• Tips on troubleshooting bearing lubrication problems
    • Best practices for lubricating pumps, motors, blowers and fans
  • Lubrication of Gears
    • Gear types and their applications
    • Fundamentals of gear lubrication
    • Eleven key factors that affect gear lubrication
    • The influence of gear speed and geometry in lubrication
    • Five important characteristics to look for in a gear oil
    • A simplified method for determining the right viscosity for gear lubrication
    • Selecting the right additive for protecting boundary contacts in gearing
    • Introduction to automotive gearing (drive train) lubrication
    • Modern choices for lubricating open gears with grease or synthetic oil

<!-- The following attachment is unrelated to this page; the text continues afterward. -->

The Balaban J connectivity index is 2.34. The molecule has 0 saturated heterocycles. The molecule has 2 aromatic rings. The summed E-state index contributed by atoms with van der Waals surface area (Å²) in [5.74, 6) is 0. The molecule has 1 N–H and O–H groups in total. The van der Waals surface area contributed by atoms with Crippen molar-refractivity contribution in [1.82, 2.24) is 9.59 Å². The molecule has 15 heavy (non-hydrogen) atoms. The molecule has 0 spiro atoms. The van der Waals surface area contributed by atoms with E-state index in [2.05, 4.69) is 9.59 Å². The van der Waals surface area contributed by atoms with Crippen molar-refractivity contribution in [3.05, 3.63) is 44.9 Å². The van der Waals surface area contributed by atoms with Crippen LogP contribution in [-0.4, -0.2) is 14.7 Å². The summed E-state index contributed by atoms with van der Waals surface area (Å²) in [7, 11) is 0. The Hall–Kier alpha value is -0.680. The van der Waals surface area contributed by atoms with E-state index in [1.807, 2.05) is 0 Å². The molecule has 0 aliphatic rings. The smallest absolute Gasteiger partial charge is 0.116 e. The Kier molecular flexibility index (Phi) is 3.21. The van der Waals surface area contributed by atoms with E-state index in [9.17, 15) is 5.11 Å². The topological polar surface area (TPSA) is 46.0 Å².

• Guidelines for storing spare gearboxes
    • When splash lubrication of gearboxes is acceptable
    • Achieving successful run-in of new gears
    • Guide for troubleshooting lubrication failures in gearing
    • Best practices for lubricating enclosed and open gear systems
  • Hydraulic Fluids
    • Fundamental aspects of hydraulic systems
    • Lubrication requirements for gear, vane and piston hydraulic pumps
    • Hydraulic valves and their functions
    • Mobile vs. stationary industrial applications of hydraulic systems
    • Common industrial hydraulic fluid specifications
    • Understanding the ISO hydraulic fluid classifications
    • Hydraulic fluid requirements and typical formulations
    • When to select one of the most common synthetic hydraulic fluid base oils
    • Selecting hydraulic fluid viscosity - by pump type, temperature and pressure